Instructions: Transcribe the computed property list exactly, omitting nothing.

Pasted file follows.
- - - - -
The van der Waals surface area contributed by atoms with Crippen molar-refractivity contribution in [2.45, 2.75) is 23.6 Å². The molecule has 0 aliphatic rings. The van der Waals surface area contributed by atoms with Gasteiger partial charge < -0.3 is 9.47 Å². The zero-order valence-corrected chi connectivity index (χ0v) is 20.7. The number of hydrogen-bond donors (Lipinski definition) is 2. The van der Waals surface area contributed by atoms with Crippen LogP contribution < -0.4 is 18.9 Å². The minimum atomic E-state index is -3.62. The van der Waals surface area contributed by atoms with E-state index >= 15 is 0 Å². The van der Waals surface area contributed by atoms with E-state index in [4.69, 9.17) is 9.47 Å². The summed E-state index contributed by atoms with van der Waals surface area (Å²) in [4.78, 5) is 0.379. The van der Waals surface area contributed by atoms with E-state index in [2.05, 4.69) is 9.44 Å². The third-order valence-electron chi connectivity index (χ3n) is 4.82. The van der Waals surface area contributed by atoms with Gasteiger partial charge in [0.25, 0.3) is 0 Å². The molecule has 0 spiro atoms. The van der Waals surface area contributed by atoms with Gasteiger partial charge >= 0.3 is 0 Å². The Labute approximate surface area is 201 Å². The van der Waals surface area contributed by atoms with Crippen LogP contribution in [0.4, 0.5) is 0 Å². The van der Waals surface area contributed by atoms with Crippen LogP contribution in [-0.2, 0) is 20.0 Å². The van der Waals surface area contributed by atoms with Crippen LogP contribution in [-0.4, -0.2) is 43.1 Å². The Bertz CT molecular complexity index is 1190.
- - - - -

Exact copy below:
The van der Waals surface area contributed by atoms with Crippen molar-refractivity contribution in [2.45, 2.75) is 23.6 Å². The molecule has 0 aliphatic rings. The van der Waals surface area contributed by atoms with Gasteiger partial charge < -0.3 is 9.47 Å². The zero-order valence-corrected chi connectivity index (χ0v) is 20.7. The number of hydrogen-bond donors (Lipinski definition) is 2. The van der Waals surface area contributed by atoms with Crippen LogP contribution < -0.4 is 18.9 Å². The minimum atomic E-state index is -3.62. The van der Waals surface area contributed by atoms with E-state index >= 15 is 0 Å². The van der Waals surface area contributed by atoms with E-state index in [4.69, 9.17) is 9.47 Å². The summed E-state index contributed by atoms with van der Waals surface area (Å²) in [4.78, 5) is 0.379. The van der Waals surface area contributed by atoms with E-state index in [2.05, 4.69) is 9.44 Å². The third-order valence-electron chi connectivity index (χ3n) is 4.82. The van der Waals surface area contributed by atoms with Gasteiger partial charge in [0.25, 0.3) is 0 Å². The molecule has 0 spiro atoms. The van der Waals surface area contributed by atoms with Gasteiger partial charge >= 0.3 is 0 Å². The Labute approximate surface area is 201 Å². The van der Waals surface area contributed by atoms with Crippen LogP contribution in [0.4, 0.5) is 0 Å². The van der Waals surface area contributed by atoms with Crippen LogP contribution in [-0.2, 0) is 20.0 Å². The van der Waals surface area contributed by atoms with Crippen LogP contribution in [-0.4, -0.2) is 43.1 Å². The Bertz CT molecular complexity index is 1190.